Dozens of Neo-Nazi Booklets Found Stashed in Little Free Libraries

Dozens of neo-Nazi booklets were discovered stashed inside numerous Little Free Libraries in Omaha, Nebraska, throughout the month of July. Little Free Library

A batch of Little Free Library outposts in Omaha, Nebraska, were infiltrated Wednesday when parents of its child patrons discovered dozens of bound neo-Nazi propaganda booklets stuffed in its stacks.

The propaganda-laden tomes that turned up on Monday were reported in the West Omaha neighborhoods of Treadwood, Leawood and Dear Ridge, according to The Plains States Region of the Anti-Defamation League.

Its regional director, Dr. Mary Beth Muskin, told Newsweek the incident came on the heels of two other similar information offensives.

On May 7, Muskin said there were anti-Semitic flyers papered around an Omaha neighborhood.

A month later, on July 1, she said a book turned up in a Little Free Library titled: The English Translation from the Third Reich.

The ADL then received 19 reports additional on Monday of the same book planted inside the libraries, she said.

"There's been a lot of concern," she said. "The first reports have come from parents saying, 'You're not going to believe what my child brought home.'"

The evidence was quickly eradicated.

"People have been shredding them," Muskin noted. "The initial reaction was to note it and shred it."

The Omaha Police Department was also informed of the incidents, but she said so far that whoever attempted to taint the libraries with the questionable reads didn't break any laws.

"It's not illegal," she said.

Calls and emails by Newsweek to the Omaha Police Department were not immediately returned.

The wholesome mini outposts, usually propped up as tiny, bird-feeding house receptacles—intended to provide free books in neighborhoods around the globe—are a mainstay for young and old readers alike who adhere to a buddy system under the group's banner: "Take a book. Return a book."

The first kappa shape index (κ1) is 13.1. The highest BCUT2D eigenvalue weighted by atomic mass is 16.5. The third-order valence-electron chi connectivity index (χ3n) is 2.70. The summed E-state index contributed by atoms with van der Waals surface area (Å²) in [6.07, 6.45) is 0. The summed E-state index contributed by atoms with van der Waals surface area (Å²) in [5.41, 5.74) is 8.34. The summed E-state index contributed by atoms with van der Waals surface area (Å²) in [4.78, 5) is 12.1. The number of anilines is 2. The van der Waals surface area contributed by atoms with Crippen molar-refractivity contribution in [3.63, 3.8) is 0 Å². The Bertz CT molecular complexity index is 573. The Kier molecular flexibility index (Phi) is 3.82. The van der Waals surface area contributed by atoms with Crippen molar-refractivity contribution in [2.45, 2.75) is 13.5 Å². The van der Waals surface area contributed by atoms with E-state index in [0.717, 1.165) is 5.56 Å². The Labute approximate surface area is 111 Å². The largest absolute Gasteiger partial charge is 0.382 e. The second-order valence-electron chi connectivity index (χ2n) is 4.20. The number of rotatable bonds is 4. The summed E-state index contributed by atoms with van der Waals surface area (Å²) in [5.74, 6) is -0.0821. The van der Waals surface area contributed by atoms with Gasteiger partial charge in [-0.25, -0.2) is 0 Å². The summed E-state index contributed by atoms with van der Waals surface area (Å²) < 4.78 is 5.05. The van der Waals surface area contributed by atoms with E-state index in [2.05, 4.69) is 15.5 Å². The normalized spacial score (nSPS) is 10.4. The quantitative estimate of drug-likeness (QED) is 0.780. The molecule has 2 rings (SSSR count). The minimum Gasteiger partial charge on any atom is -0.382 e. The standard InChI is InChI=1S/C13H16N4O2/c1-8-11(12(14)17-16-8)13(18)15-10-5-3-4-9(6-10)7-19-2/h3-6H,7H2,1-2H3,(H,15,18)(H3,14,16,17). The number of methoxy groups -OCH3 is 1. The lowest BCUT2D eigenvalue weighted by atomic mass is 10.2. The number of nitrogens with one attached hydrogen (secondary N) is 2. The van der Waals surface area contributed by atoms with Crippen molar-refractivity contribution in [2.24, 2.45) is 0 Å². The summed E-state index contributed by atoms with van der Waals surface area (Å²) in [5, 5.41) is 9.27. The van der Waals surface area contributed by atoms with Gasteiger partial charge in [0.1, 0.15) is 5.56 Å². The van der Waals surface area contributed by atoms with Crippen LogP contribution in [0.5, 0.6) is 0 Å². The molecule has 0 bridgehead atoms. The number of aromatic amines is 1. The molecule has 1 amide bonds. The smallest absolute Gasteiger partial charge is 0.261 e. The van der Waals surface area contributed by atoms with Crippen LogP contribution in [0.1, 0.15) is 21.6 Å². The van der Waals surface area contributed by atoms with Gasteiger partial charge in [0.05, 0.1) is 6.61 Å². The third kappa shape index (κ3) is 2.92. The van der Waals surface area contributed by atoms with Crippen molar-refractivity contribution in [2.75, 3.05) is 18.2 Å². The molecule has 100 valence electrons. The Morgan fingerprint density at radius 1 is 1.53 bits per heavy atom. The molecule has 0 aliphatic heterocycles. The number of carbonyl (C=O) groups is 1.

The incident left Margret Aldrich, an author and Little Free Library nonprofit program manager, deeply dismayed.

"It's pretty disturbing," she told Newsweek. "This is offensive, and it's the first time I've heard of something this heinous."

The Little Free Library was established in 2009 and since then, Aldrich said, 70,000 branches have erected in all 50 states and 85 different countries around the world.

They just opened the miniature doors to Saudi Arabia's first Little Free Library on Tuesday, she revealed.

While there may be an occasional religious book or literature snuck in into the receptacles every so often, the fact that someone or a group of people would try hijacking them to push neo-Nazi propaganda runs counter to its mission.

"Everyone is welcomed at a Little Free Library," she said. "For hateful material to go into one goes against everything it stands for."

Editor's Picks

Newsweek cover
  • Newsweek magazine delivered to your door
  • Unlimited access to
  • Ad free experience
  • iOS and Android app access
  • All newsletters + podcasts
Newsweek cover
  • Unlimited access to
  • Ad free experience
  • iOS and Android app access
  • All newsletters + podcasts